Studies indicate infant brains come equipped with knowledge and evidence babies know physics intuitively.
“We believe that infants are born with expectations about the objects around them, even though that knowledge is a skill that’s never been taught. As the child develops, this knowledge is refined and eventually leads to the abilities we use as adults.”
“In the MU Developmental Cognition Lab, we study infant knowledge of the world by measuring a child’s gaze when presented with different scenarios,” said Kristy vanMarle, an assistant professor in the Department of Psychological Sciences in the College of Arts and Science.
In a review of related scientific literature from the past 30 years, vanMarle and Susan Hespos of Northwestern University found that babies know physics intuitively as young as two months – the earliest age at which testing can occur.
At that age, infants show an understanding that unsupported objects will fall and that hidden objects do not cease to exist. Scientific testing also has shown that by five months, infants have an expectation that non-cohesive substances like sand or water are not solid.
In a previous publication, vanMarle found that children as young as 10 months consistently choose larger amounts when presented with two different amounts of food substance.
“We believe that babies know physics intuitively and have the ability to form expectations and use these expectations basically to predict the future,” vanMarle said.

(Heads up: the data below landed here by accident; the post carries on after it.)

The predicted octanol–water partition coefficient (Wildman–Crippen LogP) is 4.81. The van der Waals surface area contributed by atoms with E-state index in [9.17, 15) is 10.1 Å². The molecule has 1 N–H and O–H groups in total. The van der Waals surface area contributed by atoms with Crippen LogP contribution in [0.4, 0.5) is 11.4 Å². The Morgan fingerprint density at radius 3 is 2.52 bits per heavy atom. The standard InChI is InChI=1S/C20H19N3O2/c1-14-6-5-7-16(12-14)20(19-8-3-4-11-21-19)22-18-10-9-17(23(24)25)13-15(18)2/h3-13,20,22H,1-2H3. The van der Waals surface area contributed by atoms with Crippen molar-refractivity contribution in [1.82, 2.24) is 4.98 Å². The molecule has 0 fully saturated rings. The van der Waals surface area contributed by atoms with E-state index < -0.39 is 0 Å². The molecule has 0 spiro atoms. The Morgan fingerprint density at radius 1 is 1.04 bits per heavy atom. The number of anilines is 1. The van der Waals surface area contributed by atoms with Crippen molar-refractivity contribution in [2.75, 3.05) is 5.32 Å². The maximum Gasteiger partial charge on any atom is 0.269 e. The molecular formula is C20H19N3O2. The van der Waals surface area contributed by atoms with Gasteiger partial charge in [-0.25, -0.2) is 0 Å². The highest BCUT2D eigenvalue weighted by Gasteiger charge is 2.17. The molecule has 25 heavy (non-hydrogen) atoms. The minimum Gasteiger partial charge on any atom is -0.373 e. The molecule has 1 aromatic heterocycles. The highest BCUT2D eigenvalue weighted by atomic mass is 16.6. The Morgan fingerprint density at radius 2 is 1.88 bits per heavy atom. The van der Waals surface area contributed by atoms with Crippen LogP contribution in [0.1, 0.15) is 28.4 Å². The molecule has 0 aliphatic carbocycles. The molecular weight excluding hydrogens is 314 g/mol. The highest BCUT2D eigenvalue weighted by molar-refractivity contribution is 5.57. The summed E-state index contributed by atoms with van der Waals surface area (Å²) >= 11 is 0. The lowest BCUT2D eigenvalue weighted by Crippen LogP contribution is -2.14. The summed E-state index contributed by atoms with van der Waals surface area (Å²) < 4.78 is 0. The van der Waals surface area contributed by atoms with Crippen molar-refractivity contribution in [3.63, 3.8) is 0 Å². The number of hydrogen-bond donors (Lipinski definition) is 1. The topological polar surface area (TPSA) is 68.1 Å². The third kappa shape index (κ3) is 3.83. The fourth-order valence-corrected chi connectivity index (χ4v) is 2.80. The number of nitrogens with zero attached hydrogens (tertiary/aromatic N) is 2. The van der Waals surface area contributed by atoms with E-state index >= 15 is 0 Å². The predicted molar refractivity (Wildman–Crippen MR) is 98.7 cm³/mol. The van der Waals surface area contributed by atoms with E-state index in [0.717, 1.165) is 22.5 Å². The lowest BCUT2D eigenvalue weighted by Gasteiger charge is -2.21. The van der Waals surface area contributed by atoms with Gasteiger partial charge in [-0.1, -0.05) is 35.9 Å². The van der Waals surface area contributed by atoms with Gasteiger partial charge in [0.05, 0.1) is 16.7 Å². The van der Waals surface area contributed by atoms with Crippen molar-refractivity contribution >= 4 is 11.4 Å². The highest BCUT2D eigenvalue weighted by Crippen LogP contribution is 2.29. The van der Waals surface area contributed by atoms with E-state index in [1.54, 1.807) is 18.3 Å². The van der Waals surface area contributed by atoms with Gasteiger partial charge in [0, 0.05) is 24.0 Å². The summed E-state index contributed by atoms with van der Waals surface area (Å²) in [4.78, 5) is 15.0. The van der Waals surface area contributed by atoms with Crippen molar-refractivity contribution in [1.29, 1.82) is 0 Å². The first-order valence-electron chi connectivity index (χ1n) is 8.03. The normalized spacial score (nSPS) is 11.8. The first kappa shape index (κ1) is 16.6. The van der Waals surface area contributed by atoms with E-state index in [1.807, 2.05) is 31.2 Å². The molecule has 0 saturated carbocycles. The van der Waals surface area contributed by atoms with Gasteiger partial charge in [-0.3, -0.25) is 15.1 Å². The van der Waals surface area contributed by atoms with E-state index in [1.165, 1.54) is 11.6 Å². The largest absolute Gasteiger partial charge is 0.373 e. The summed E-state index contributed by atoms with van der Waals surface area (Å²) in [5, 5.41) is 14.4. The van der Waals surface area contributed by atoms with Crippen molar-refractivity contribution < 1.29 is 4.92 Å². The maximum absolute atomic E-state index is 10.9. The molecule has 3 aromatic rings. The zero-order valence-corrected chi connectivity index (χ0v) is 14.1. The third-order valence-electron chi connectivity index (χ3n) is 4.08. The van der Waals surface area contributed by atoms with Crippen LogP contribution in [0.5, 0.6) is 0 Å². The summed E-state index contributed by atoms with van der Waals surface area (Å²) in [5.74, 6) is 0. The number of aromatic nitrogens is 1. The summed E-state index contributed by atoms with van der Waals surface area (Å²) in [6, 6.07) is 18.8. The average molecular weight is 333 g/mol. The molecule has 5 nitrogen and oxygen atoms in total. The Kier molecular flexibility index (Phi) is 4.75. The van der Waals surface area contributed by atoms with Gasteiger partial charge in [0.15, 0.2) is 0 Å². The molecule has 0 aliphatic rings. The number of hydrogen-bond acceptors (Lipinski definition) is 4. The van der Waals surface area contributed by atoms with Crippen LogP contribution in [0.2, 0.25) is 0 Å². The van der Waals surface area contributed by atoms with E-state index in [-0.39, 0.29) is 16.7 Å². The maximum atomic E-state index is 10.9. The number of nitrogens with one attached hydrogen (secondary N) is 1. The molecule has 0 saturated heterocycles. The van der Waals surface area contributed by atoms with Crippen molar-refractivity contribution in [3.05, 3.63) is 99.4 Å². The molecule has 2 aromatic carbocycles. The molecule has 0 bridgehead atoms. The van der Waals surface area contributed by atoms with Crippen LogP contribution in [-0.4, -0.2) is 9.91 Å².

Babies know physics intuitively and as a result they use skills that adults use all the time.
For example, when a glass of milk falls off the table, a person might try to catch the cup, but they are not likely to try to catch the milk that spills out. The person doesn’t have to consciously think about what to do because the brain processes the information and the person simply reacts.
The majority of an adult’s everyday interactions with the world are automatic, and we believe babies know physics intuitively and have the same ability to form expectations, predicting the behavior of objects and substances with which they interact.”
While the intuitive physics knowledge is believed to be present at birth, vanMarle believes parents can assist skill development through normal interaction, such as playing and talking with the child and encouraging him/her to interact with objects.
“Despite the idea that babies know physics intuitively, a parent probably cannot do much to ‘get their child ahead’ at the infant stage, including exposing him or her to videos marketed to improve math or language skills,” vanMarle said.
“Natural interaction with the child, such as talking to him/her, playing peek-a-boo, and allowing him/her to handle safe objects, is the best method for child development. Natural interaction with the parent and objects in the world gives the child all the input that evolution has prepared the child to seek, accept and use to develop intuitive physics.”
The study, “Physics for infants: characterizing the origins of knowledge about objects, substances and number,” is published in the January issue of WIREs Cognitive Science.
Kristy vanMarle, assistant professor in the Department of Psychological Sciences, says studies show babies know physics intuitively.
She is also a grandparent of a precious baby boy and is certain babies know physics intuitively.
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